First Pass With Pulumi

Why

Instead of learning a new domain specific language that wraps up cloud provider API’s, this let’s the developer use their preferred programming language, while solving several problems that using the API’s directly don’t solve.

  • Ensure the deployment captures a state file of the changes made.
  • Workflow around the previews and deployments.
  • Easily automated policy checks and tests.

This can be a really useful tool to bring infrastructure code maintainability directly into the the lifecycle of the application.

It’s subjective to those in DevOps whether this would also apply for “Day 0-2” type operations, which are typically less frequently changed resources such as account settings, VPC, and other more static resources.

However, with a team experienced with Go or other tooling, I could see that this would provide a way to have much more programmatic control, loops, and other external libraries used, without resorting to the HCL DSL way of doing resource looping and inputs.

First Pass

First impression was very positive!

Basic steps:

  • brew install pulumi
  • pulumi new aws-go
  • Entered name of test stack such as aws-vpc.
  • Copied the VPC snippet from their docs and then plugged in my own tag for naming, which by default wasn’t included.
  • Reproduced the example for pulumi.String().1
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package main

import (
	"flag"

	petname "github.com/dustinkirkland/golang-petname"
	"github.com/pulumi/pulumi-aws/sdk/v4/go/aws/ec2"
  "github.com/pulumi/pulumi/sdk/v3/go/pulumi/config"
)

var (
	words     = flag.Int("words", 2, "The number of words in the pet name")
	separator = flag.String("separator", "-", "The separator between words in the pet name"))

func main() {
	pulumi.Run(func(ctx *pulumi.Context) error {
		conf := config.New(ctx, "")
		stage := conf.Require("stage")
		petname := petname.Generate(*words, *separator)
		_, err := ec2.NewVpc(ctx, stage, &ec2.VpcArgs{
			CidrBlock: pulumi.String("10.0.0.0/16"),
			Tags: pulumi.StringMap{
				"Name": pulumi.String(strings.Join([]string{stage, petname}, "-")),
			},
		})
		if err != nil {
			return err
		}

		return nil
	})
}

Positive Observations

  • Running pulumi destroy left the stack in the console for full plan history and auditing. To remove the stack from the web you’d run: pulumi stack rm dev. This is similar to how terraform cloud workspaces work and gives confidence of easier auditing by default.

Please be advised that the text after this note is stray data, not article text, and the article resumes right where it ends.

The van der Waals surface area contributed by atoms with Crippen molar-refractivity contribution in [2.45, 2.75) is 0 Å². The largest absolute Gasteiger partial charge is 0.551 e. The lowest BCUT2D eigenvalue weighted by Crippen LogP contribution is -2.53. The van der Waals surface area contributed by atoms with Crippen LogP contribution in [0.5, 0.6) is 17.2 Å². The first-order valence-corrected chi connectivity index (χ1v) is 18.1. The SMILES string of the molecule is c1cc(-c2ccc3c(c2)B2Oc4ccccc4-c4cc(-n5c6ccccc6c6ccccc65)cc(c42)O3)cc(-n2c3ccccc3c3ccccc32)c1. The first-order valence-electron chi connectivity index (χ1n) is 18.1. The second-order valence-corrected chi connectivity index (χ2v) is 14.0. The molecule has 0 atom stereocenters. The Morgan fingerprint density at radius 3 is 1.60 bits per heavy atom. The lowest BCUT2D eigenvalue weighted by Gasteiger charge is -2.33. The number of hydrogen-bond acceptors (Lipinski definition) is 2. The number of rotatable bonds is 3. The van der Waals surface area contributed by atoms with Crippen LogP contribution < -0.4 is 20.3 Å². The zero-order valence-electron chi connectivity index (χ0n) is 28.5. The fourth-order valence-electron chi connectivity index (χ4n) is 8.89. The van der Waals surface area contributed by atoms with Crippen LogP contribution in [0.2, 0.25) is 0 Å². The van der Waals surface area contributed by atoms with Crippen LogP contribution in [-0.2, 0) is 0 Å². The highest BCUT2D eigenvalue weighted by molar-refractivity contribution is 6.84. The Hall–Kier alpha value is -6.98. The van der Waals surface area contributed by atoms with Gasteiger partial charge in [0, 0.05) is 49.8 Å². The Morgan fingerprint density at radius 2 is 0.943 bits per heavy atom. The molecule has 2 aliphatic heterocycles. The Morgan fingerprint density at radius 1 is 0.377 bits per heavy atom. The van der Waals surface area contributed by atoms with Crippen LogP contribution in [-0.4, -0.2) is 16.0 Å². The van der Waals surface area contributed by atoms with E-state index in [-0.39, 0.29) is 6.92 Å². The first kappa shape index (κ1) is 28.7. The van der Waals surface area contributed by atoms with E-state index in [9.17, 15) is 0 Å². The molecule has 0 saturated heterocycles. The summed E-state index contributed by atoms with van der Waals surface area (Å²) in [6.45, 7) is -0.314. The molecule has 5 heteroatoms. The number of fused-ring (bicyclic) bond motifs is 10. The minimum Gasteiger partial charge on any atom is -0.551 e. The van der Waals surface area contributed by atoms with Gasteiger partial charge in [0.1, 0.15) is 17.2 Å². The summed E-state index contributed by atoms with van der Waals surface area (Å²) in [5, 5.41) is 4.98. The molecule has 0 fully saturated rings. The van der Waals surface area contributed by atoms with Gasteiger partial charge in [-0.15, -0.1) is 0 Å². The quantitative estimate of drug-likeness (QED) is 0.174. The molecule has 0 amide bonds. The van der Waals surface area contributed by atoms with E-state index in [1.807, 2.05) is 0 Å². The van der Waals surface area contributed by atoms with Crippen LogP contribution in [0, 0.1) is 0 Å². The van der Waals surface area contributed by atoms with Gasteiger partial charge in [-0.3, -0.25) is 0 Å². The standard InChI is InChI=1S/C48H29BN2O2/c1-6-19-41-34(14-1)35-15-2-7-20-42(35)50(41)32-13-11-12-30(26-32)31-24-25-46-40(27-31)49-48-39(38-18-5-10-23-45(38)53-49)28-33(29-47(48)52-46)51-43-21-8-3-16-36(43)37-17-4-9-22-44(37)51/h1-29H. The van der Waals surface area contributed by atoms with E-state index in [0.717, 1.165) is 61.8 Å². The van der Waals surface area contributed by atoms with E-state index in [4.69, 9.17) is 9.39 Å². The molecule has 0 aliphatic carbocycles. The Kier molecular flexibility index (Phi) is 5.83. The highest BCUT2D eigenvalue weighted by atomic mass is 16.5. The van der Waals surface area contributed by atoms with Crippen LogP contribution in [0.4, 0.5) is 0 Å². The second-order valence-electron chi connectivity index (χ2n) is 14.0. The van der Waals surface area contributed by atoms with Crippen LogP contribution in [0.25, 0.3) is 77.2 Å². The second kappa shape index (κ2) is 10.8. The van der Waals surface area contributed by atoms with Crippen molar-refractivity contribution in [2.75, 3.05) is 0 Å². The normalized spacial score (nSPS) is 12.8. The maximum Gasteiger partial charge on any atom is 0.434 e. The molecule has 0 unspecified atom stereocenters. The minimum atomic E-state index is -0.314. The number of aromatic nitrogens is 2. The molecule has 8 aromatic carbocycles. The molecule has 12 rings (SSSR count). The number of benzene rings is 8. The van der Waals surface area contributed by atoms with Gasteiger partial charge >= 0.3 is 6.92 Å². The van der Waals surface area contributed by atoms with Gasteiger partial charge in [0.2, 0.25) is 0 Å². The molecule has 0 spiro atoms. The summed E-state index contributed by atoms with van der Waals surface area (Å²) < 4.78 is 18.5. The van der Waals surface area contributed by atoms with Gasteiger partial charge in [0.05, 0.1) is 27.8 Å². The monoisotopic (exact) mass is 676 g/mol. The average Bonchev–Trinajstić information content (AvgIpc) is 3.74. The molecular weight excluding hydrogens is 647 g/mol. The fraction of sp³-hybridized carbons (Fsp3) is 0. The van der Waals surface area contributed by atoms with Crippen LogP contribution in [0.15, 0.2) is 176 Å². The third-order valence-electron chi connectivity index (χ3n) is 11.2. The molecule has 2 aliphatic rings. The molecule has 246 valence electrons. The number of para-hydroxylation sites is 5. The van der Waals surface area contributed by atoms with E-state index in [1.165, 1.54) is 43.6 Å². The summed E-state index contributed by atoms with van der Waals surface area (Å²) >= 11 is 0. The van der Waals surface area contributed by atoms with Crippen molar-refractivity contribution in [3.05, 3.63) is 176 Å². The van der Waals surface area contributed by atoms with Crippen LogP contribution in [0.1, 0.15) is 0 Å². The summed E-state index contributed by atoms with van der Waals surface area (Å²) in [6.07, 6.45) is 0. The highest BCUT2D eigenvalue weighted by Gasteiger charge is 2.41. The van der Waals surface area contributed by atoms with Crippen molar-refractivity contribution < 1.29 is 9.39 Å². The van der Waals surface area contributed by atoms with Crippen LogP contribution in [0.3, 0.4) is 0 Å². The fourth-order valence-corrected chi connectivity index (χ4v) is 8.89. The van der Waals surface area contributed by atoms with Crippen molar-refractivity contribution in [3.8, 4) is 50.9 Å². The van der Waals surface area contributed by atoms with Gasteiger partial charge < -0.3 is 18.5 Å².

• The console experience and browser integration was beautifully done.
  • pulumi preview --emoji provided a very clean and succint summary of changes.
  • pulumi up also was very clean, and allowed a selection to expand the details as well.
  • Browser for stack provides full metadata detail, resource breakdown, audit history, and more.

https://d33wubrfki0l68.cloudfront.net/6dc2d5a97c832405b0225025e7cea4dd9d8d95bb/309ca/images/2021-08-10-15.47.41-pulumi-preview.png
Great Console Preview & Interaction Experience

  • The Pulumi docs for Azure DevOps were pretty solid! Full detail and walk through. As an experienced PowerShell developer, I was pleasantly suprised by quality PowerShell code that overall was structured well.2

  • Set some values via yaml easily by: 'pulumi config set --path 'stage' 'dev' which results in:

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config:
  mystack:stage: dev
  aws:region: myregion

This is then read via:

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conf := config.New(ctx, "")
stage := conf.Require("stage")

Things To Improve

  • Missing the benefit of Terraform module registry.
  • Pulumi Crosswalk sounds pretty awesome to help with this. However, I wasn’t able to find the equivalent of a “crosswalk module library” to browse so that part might be a future improvement.

This document link: AWS Virtual Private Cloud (VPC) | Pulumi seemed great as a tutorial, but wasn’t clear immediately on how I could use with Go.

I looked at the aws ยท pkg.go.dev but didn’t see any equivalent to the documented awsx package shown from nodejs library.

Finally, found my answer.

Pulumi Crosswalk for AWS is currently supported only in Node.js (JavaScript or TypeScript) languages. Support for other languages, including Python, is on the future roadmap. Pulumi Crosswalk for AWS | Pulumi

I wish this was put as a big disclaimer right up at the top of the crosswalk section to ensure it was very clear.


  1. This feels very similar in style to the AWS SDK which doesn’t allow just string values, but requires pointers to strings and thus wraps up the strings with expressions such as aws.String(↩︎

  2. Subjective, but I noticed boolean values instead of switches, which would slightly simplify the build scripts, but is more of a “nit” than a critical issue. Using if blocks instead of switch might also clean things up, but overall the script was pretty well written, which seems rare in vendor provided PowerShell examples. ๐Ÿ‘ ↩︎


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